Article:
Saturday, December 24, 2011

Why it must continue......

As I was warming up for a cyclocross race in Bend, Oregon I noticed that my cheap Chinese watchband was pretty much ready to let go. Not wanting to lose my faithful 1994 Timex Ironman watch that I had worn on every brevet and almost every race since I had bought it, I took off the watch and put it in my packet. The original band had lasted many years. The cheap replacements only lasted about 8-10 months and they were all from -you guessed it- China. Now I'm not insinuating that all goods from China are worthless but they are cheap and therefore subject to shorter life spans than stuff made elsewhere that isn't as cheap.
The next thing that got me thinking was announcing to a friend that our mutual friend was expecting a child-to this my friend said : " What's with all these people having kids ? I don't get it !". This made me want to say , " Well, how the heck did you and I get here ? Were we dropped out of a spacecraft ? Are we the only ones allowed to be born ?"=Of course I kept my thoughts to myself, after all...she had a valid point in that there is a bit of a population explosion that has been going on since before recorded history.
O.K., this gets me to my point: Custom frame building is a bit of a 'Niche" market,job, whatever you want to call it. By far, most of the bikes that people ride are made in Taiwan or China and are perfectly fine, if maybe not the most durable bikes ever created. After my generation is gone do I care if the craft of frame building continues ? -Yes, I do care....but why should I care if I'm dead ? First of all, the large companies who produce bikes do not build custom and this would make bikes for really tall and/or short people impossible to get if small custom producers were extinct. I, for one don't want to leave the task of building custom bikes up to larger companies as they aren't suited for the job, just as small guys like me are not suited to churning out 1,000's of bargain priced bikes for the masses. My other point is this: Just because I and my contemporaries have had our run at this pretty special livelyhood doesn't mean that someone else can't have a go of it as well. We needn't become an extinct species. Sure, some of us have decades of working at a low wage before getting to the point where we are no longer struggling to survive-that kind of life-long dedication isn't exclusive to one generation.There are new folks who want to try as we did all those years ago and I for one don't feel like telling them to forget about it .......this is why I teach a class at UBI once a year-I believe in the viability of hand made bikes and I don't put a time limit on it.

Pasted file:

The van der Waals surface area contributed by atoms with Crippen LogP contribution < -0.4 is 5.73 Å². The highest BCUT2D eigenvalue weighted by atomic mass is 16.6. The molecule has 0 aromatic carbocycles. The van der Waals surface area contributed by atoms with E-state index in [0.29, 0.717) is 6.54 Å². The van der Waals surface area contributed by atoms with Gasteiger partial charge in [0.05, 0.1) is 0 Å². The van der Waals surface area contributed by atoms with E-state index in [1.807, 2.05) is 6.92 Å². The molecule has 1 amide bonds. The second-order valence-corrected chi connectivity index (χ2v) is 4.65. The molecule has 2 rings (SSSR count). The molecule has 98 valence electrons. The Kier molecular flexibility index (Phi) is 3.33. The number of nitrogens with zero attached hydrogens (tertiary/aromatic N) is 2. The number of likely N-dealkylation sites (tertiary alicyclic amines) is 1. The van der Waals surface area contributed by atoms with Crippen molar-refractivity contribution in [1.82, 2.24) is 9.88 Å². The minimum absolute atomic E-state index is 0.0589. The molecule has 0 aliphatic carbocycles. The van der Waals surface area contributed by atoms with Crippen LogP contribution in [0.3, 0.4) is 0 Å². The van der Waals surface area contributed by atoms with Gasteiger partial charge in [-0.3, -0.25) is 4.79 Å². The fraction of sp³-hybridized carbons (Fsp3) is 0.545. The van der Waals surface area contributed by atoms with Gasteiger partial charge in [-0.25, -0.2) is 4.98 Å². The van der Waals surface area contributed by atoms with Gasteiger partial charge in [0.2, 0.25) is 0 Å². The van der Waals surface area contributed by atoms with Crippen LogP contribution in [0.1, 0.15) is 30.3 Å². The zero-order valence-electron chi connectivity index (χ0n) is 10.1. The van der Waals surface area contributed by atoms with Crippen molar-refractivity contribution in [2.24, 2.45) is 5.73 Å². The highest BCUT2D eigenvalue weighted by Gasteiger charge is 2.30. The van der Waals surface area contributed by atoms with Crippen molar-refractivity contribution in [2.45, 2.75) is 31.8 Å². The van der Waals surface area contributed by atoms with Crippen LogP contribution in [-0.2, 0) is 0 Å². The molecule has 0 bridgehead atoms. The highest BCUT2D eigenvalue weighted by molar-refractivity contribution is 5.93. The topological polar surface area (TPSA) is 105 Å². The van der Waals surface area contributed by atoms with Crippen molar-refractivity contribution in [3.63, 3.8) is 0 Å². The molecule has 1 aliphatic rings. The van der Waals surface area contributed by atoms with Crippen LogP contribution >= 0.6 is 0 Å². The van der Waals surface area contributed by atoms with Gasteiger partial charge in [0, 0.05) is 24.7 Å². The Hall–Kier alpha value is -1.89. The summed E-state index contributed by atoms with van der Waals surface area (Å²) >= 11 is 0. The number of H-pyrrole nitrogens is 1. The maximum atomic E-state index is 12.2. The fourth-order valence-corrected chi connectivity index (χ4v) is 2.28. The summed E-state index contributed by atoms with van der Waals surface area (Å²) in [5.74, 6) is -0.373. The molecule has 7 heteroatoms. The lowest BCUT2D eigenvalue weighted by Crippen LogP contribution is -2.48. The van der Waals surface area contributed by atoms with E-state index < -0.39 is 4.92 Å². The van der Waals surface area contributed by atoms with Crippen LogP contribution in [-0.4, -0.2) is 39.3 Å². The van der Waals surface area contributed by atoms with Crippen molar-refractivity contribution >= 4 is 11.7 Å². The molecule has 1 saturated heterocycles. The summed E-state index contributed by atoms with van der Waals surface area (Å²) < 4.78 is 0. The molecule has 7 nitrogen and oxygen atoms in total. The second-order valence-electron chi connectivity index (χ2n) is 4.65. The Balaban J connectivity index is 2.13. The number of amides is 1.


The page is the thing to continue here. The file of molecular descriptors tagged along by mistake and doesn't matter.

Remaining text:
While I am not saying that everyone who wants to be a frame builder can pull it off, a few hardy and creative souls will with a bit of luck and with the ability to fill a need in their respective cycling community.For example , I do not build in isolation-I am surrounded by folks who ride where I do, appreciate what I appreciate and really use the bike for all sorts of occasions. I might have a lot of customers in far flung places but the core is here in Santa Cruz and the greater Bay area-I do things for this community and they in turn support what I do. I really see that as a sustainable thing- whether I am building bikes or someone else is. Maybe my brand name does not need to continue after I am gone but all the tools I have accumulated over last 30-odd years will no doubt find their way to someone else with their own vision, their own approach. -The shit don't stop with me.

30 comments:

  1. "While I am not saying that everyone who wants to be a frame builder can pull it off, a few hardy and creative souls will with a bit of luck and with the ability to fill a need in their respective cycling community."